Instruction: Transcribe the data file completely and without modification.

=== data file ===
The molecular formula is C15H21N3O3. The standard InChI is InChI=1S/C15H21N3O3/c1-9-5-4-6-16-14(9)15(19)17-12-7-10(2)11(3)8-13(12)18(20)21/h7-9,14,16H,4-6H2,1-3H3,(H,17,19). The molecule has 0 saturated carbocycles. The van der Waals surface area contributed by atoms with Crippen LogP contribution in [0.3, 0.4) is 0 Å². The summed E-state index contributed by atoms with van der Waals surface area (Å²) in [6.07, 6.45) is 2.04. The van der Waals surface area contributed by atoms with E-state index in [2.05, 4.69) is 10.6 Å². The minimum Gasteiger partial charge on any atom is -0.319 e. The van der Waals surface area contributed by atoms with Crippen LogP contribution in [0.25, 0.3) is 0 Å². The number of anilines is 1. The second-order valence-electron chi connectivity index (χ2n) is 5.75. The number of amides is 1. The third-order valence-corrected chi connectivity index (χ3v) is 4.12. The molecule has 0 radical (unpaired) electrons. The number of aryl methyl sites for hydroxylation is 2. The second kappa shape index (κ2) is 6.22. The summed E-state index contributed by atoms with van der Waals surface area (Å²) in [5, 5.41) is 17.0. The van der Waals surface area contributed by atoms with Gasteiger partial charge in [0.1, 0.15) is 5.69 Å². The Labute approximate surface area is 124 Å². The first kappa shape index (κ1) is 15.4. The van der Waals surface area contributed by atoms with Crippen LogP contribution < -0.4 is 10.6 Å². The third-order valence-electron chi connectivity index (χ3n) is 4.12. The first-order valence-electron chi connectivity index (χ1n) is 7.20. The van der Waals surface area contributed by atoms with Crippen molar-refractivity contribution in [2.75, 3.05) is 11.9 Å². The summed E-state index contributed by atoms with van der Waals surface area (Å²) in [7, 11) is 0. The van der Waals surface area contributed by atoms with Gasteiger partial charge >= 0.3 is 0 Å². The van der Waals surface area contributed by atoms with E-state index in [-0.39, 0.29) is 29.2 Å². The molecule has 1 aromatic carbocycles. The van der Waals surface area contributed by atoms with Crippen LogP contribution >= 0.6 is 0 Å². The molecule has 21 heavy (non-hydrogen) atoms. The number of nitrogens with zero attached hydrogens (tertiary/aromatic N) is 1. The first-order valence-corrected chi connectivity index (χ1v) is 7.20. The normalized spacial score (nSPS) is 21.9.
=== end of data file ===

The molecular formula is C15H21N3O3. The standard InChI is InChI=1S/C15H21N3O3/c1-9-5-4-6-16-14(9)15(19)17-12-7-10(2)11(3)8-13(12)18(20)21/h7-9,14,16H,4-6H2,1-3H3,(H,17,19). The molecule has 0 saturated carbocycles. The van der Waals surface area contributed by atoms with Crippen LogP contribution in [0.3, 0.4) is 0 Å². The summed E-state index contributed by atoms with van der Waals surface area (Å²) in [6.07, 6.45) is 2.04. The van der Waals surface area contributed by atoms with E-state index in [2.05, 4.69) is 10.6 Å². The minimum Gasteiger partial charge on any atom is -0.319 e. The van der Waals surface area contributed by atoms with Crippen LogP contribution in [0.25, 0.3) is 0 Å². The number of anilines is 1. The second-order valence-electron chi connectivity index (χ2n) is 5.75. The number of amides is 1. The third-order valence-corrected chi connectivity index (χ3v) is 4.12. The molecule has 0 radical (unpaired) electrons. The number of aryl methyl sites for hydroxylation is 2. The second kappa shape index (κ2) is 6.22. The summed E-state index contributed by atoms with van der Waals surface area (Å²) in [5, 5.41) is 17.0. The van der Waals surface area contributed by atoms with Gasteiger partial charge in [0.1, 0.15) is 5.69 Å². The Labute approximate surface area is 124 Å². The first kappa shape index (κ1) is 15.4. The van der Waals surface area contributed by atoms with Crippen LogP contribution < -0.4 is 10.6 Å². The third-order valence-electron chi connectivity index (χ3n) is 4.12. The first-order valence-electron chi connectivity index (χ1n) is 7.20. The van der Waals surface area contributed by atoms with Crippen molar-refractivity contribution in [2.75, 3.05) is 11.9 Å². The summed E-state index contributed by atoms with van der Waals surface area (Å²) in [7, 11) is 0. The van der Waals surface area contributed by atoms with Gasteiger partial charge >= 0.3 is 0 Å². The van der Waals surface area contributed by atoms with E-state index in [-0.39, 0.29) is 29.2 Å². The molecule has 1 aromatic carbocycles. The van der Waals surface area contributed by atoms with Crippen LogP contribution >= 0.6 is 0 Å². The molecule has 21 heavy (non-hydrogen) atoms. The number of nitrogens with zero attached hydrogens (tertiary/aromatic N) is 1. The first-order valence-corrected chi connectivity index (χ1v) is 7.20. The normalized spacial score (nSPS) is 21.9.